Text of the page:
Even more fundamental, human cognition is simply not “designed” to function in an environment in which people are exposed to exponentially growing levels of complexity. Without suitable logic structures to assist and defend us, overload leads to narrower focus and eventually complete disengagement.

This results in a phenomenon that I call the “Imagination / Mastery Chasm” and increasingly separates what a few humans can now imagine and build from what the rest of humanity can truly understand, control, and maintain. We are rapidly losing the “herd immunity” that protects modern civilization from self-destructive behavior.

The second realization was how easily leaders in industry and government could exploit this weakness in pursuit of narrow, short-term gain. What a system engineer would disparagingly call sub-optimization had suddenly become “brilliant management” and a ticket to instant riches in the investment and corporate leadership world.

Assessing all benefit versus all cost over an extended period of time yields a true and sustainable measure of value. It is the secret of how companies like General Motors, Motorola, GE, Westinghouse, RCA and many others rose to success over a period of many decades, and also the secret of how they could be so quickly destroyed.

The shorter the time interval and more narrow the view the less real information it contains.

Partial benefit, partial cost, and partial timeline are meaningless from a system perspective but extremely useful if you wish to hijack decision making and fool shareholders. Decisions that were once made based on the entire future of the company gradually narrowed to five year plans, then annual decisions, then quarterly results, and are now taking place by algorithms in the stock market over mere billionths of a second.

My term for this trend is “Divide by Zero Management” and in my view it is as much a fatal error in business as it is in computational design.

The equivalent in societal terms also exists of course. In that context I use the term “Divide by Zero Governance” to describe deliberately applying the same “anti-system practices” to the task of breaking large cohesive communities into smaller and smaller interest groups. Once stripped of collective power and awareness, small interest groups can then be easily manipulated into behaviors that are absolutely inconsistent with their long term best interest.

Ok, Breathe!

That’s a lot of serious, somewhat depressing stuff crammed into a few paragraphs. Take a moment to realize that the world has always had challenges, and yet somehow here we are thousands of years later still worrying about everything the ancients promised would destroy civilization within a generation or two…

My point is simply that the same challenges that were motivations to me 30 years ago not only still exist, but have become even more pressing reasons to be active in Systems Engineering!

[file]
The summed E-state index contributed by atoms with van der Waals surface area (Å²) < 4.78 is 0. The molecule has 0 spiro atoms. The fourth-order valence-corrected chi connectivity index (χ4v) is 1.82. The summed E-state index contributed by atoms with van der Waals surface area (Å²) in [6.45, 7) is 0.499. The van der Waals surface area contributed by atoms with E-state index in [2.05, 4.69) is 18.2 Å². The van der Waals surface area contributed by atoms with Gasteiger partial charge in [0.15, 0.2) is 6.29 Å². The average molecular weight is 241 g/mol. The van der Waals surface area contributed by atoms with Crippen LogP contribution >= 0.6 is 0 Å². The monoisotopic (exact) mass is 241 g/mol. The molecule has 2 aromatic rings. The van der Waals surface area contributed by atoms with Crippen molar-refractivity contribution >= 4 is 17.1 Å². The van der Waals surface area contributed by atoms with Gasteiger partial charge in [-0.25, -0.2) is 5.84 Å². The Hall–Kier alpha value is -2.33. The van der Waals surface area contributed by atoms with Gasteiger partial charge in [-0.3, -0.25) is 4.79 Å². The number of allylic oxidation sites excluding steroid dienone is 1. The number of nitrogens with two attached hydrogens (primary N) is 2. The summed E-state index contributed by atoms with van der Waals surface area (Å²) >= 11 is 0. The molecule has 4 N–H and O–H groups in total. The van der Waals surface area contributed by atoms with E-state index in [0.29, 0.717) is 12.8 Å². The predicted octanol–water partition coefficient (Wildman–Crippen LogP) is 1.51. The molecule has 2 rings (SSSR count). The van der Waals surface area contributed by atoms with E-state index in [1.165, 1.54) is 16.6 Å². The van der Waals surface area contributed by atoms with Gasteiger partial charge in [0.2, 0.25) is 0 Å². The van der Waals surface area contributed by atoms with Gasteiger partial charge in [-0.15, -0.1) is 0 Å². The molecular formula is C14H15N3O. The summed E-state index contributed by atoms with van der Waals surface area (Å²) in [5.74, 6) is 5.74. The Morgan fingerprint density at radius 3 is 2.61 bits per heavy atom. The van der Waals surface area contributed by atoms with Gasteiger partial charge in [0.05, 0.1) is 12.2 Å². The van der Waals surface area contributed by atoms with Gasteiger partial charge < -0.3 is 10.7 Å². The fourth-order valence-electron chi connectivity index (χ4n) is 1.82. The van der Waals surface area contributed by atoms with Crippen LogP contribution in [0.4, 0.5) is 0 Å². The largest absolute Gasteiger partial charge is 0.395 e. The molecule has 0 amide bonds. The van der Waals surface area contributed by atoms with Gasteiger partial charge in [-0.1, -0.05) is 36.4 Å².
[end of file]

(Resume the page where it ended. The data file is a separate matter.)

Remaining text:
Commercial Potential

Fortunately the opportunity side of the balance sheet has also remained strong and grown exponentially. For many years I served as VP at a company that executed roughly 250 commercial sector development projects per year, ranging in complexity from designing the simplest plastic product container to creating advanced medical imaging devices and even helping to design a cubic kilometer neutrino telescope now operating at the South Pole. The company had worked with over 2,500 companies to create products in every imaginable sector, including medical, scientific, transportation, telecom, and consumer markets.

In every one of those engagements SE principles contributed value – in several cases unlocking access to billion dollar markets – but virtually none of our clients had even heard the term “systems engineering” prior to working with us. They might have been doing things that fall within portions of the SE spectrum, but they universally lacked a “system approach” to the conduct of those tasks and thus missed the majority of potential benefit.

The handful who did know the term “system engineering” feared it, and we typically found it a better business practice to hide our use of SE rather than promote it. Although a few became curious after the fact and asked how we obtained such remarkable results, in all cases the “spark” failed to take within their own organizations and interest in SE quickly died out.

The essential connection they were unable to properly recognize is that SE offers value anywhere development is taking place – in other words whenever decisions are being made that modify, create, or sustain elements that are organized to deliver otherwise unavailable emergent properties. SE is also a remarkably efficient tool for “copying and pasting” patterns of solution from one industry to another, and thus was responsible for generating stunning quantities of Intellectual Property (IP) in addition to a long list of products our clients could take to market.